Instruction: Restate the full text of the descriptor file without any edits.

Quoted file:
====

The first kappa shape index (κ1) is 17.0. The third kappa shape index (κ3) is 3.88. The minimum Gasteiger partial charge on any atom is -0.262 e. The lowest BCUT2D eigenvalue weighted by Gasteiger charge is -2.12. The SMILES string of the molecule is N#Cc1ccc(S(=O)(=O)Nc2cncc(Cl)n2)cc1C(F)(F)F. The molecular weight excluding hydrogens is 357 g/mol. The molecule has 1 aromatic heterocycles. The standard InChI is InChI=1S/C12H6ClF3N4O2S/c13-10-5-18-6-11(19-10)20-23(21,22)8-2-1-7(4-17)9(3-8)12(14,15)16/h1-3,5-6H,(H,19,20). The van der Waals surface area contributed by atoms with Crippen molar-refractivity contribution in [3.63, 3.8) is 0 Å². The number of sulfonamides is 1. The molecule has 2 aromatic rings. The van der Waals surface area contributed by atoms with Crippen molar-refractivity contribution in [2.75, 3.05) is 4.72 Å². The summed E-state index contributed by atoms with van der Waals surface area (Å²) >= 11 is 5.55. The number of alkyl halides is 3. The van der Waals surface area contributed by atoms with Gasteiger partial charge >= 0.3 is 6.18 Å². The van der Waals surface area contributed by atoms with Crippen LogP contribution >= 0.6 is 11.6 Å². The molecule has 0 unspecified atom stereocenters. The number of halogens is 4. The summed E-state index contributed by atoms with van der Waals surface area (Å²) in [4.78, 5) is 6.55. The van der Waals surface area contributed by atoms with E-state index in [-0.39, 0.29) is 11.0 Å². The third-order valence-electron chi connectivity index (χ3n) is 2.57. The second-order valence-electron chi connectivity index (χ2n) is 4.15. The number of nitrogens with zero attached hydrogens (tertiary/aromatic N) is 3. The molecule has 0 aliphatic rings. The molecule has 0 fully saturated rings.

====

The first kappa shape index (κ1) is 17.0. The third kappa shape index (κ3) is 3.88. The minimum Gasteiger partial charge on any atom is -0.262 e. The lowest BCUT2D eigenvalue weighted by Gasteiger charge is -2.12. The SMILES string of the molecule is N#Cc1ccc(S(=O)(=O)Nc2cncc(Cl)n2)cc1C(F)(F)F. The molecular weight excluding hydrogens is 357 g/mol. The molecule has 1 aromatic heterocycles. The standard InChI is InChI=1S/C12H6ClF3N4O2S/c13-10-5-18-6-11(19-10)20-23(21,22)8-2-1-7(4-17)9(3-8)12(14,15)16/h1-3,5-6H,(H,19,20). The van der Waals surface area contributed by atoms with Crippen molar-refractivity contribution in [3.63, 3.8) is 0 Å². The number of sulfonamides is 1. The molecule has 2 aromatic rings. The van der Waals surface area contributed by atoms with Crippen molar-refractivity contribution in [2.75, 3.05) is 4.72 Å². The summed E-state index contributed by atoms with van der Waals surface area (Å²) >= 11 is 5.55. The number of alkyl halides is 3. The van der Waals surface area contributed by atoms with Gasteiger partial charge >= 0.3 is 6.18 Å². The van der Waals surface area contributed by atoms with Crippen LogP contribution >= 0.6 is 11.6 Å². The molecule has 0 unspecified atom stereocenters. The number of halogens is 4. The summed E-state index contributed by atoms with van der Waals surface area (Å²) in [4.78, 5) is 6.55. The van der Waals surface area contributed by atoms with E-state index in [-0.39, 0.29) is 11.0 Å². The third-order valence-electron chi connectivity index (χ3n) is 2.57. The second-order valence-electron chi connectivity index (χ2n) is 4.15. The number of nitrogens with zero attached hydrogens (tertiary/aromatic N) is 3. The molecule has 0 aliphatic rings. The molecule has 0 fully saturated rings.